A Tribe Called Red just released their much anticipated album entitled, We Are The Halluci Nation. The Tribe Called Red is the Canadian-based music group comprised of First Nations members who merge electronic music styles along with contemporary powwow music. Their latest album features many artists (both Canadian and international) and focuses around the themes of decolonization and unification.
After listening to this powerful album several times this past weekend, I decided to incorporate it into my course Building on Reflective Practice. Since we have read some of Freire’s work about “reading the world” I thought analyzing this powerful and politically driven music would be an excellent way of tying together theory and practice. Students will be asked in pairs to “read” a song of their choice by analyzing, interpreting, and synthesizing.
Probe questions will be asked such as:
- What story is being told?
- How does the work compare with other similar works?
- What cultural, economic, or political forces influence the work?
- What historical forces influence the work?What can you do in your daily life/classroom to contribute to shifting the narrative of colonization?
This will be followed by a listening of the album interspersed with insights and discussion from the groups and whole class. Below I am including the official video for the first song off the album.
This upcoming Fall I (Pooja) will begin teaching my first course at Simon Fraser University entitled: Building on Reflective Practice. The past few weeks I have been consumed thinking about what I want my course to look like. I have been asking myself: What do I want students to experience during this course? What is my overall goal for this course? What new understandings do I want students to be able to arrive to?
While developing the course I have realized I want students to have opportunities to develop as critical reflective practitioners; that is think deeply about how issues of power, dominance, and equity influence their work and those they work with. I stumbled upon the following image (Pietroni, 1995) which has stuck with me. It speaks to how critical reflection helps to develop our practice (as teachers, social workers, nurses, etc.) as a professional, personal, and political act.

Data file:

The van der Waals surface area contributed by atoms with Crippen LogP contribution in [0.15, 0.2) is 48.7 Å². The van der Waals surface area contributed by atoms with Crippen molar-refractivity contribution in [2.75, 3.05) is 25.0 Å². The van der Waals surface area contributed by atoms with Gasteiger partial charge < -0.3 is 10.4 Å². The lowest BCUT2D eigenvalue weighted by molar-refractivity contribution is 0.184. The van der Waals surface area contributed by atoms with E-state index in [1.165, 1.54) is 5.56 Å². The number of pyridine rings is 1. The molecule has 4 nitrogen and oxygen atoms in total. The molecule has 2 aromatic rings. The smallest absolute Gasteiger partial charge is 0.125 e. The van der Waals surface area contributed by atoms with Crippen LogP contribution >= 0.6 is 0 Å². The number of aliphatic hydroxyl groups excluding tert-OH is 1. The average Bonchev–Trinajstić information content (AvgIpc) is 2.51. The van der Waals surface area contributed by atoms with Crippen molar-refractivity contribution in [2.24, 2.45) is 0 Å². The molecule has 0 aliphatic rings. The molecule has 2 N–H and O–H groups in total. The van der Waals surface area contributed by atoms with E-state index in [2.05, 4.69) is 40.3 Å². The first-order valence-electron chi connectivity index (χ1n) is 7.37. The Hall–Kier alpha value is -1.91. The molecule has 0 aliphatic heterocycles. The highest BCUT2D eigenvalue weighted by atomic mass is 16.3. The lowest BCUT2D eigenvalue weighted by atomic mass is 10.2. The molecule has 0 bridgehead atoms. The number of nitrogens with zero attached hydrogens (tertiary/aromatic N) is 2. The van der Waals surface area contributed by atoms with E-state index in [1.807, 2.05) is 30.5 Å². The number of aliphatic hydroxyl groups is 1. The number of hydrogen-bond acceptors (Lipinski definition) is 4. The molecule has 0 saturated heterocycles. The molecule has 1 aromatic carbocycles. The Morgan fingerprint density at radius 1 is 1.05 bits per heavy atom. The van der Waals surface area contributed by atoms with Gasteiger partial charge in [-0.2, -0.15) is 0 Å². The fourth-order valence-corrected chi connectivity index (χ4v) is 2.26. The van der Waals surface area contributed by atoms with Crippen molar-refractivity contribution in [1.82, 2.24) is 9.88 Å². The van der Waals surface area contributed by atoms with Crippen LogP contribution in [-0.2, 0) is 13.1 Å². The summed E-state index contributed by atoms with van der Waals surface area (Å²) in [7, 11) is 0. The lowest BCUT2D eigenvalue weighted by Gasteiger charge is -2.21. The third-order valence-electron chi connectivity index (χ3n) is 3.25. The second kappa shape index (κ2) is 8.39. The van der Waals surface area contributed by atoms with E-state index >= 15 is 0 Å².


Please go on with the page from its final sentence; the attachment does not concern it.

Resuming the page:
If you have taught a course in critical reflective practice, I would love to hear about your experiences. What worked and what didn’t? What did students find meaningful?
I (Cathy) am currently working my way through a book on critical reflection. ‘Working’ is the operative word, as this book, What Our Stories Teach Us, is set up as a guide to take us ( the teacher, professor, etc.) through an active critical analysis of our lives as educators using storying and critical incidence. The author, Linda Shadiow, loves to share stories herself. Below is one of her favourites. Apparently she has told it often and she uses it in her book to illustrate how our stories can impact our lives.
A graduate student is attending a lecture being given by one of her intellectual heroes, the Brazilian educator and theorist Paulo Freire. She takes notes furiously, trying to capture as many of his words as possible. Seeing that she is keenly interested in what Freire had to say, his translator asks if she would like to meet him. Of course! She is introduced and he begins by inquiring about her work. Then he graciously agrees to respond to a set of questions she and her colleagues hoped they would get the chance to ask him. She is impressed beyond belief, but time prevents her from asking one last, difficult question. They meet accidentally once more at the event and he wonders if she asked all her questions? No, there is one more. “Given your work, we want to know ‘where is the hope’?” Without hesitating he moves toward her, takes her face in his hands, looks into her eyes, and replies, “You tell them, ‘you are the hope, because theory needs to be reinvented, not replicated … it is a guide. We make history as we move through it and that is the hope.”
(Taken from http://www.facultyfocus.com/articles/teaching-professor-blog/reflections-on-teaching-learning-from-our-stories/ )
The graduate student is, of course, Shadiow. She explains in her book that her experience with Freire never left her. It energized and motivated her. She had to “give back “. She invites us as both reader and participant to rediscover our incidences of profound learning and let them move us.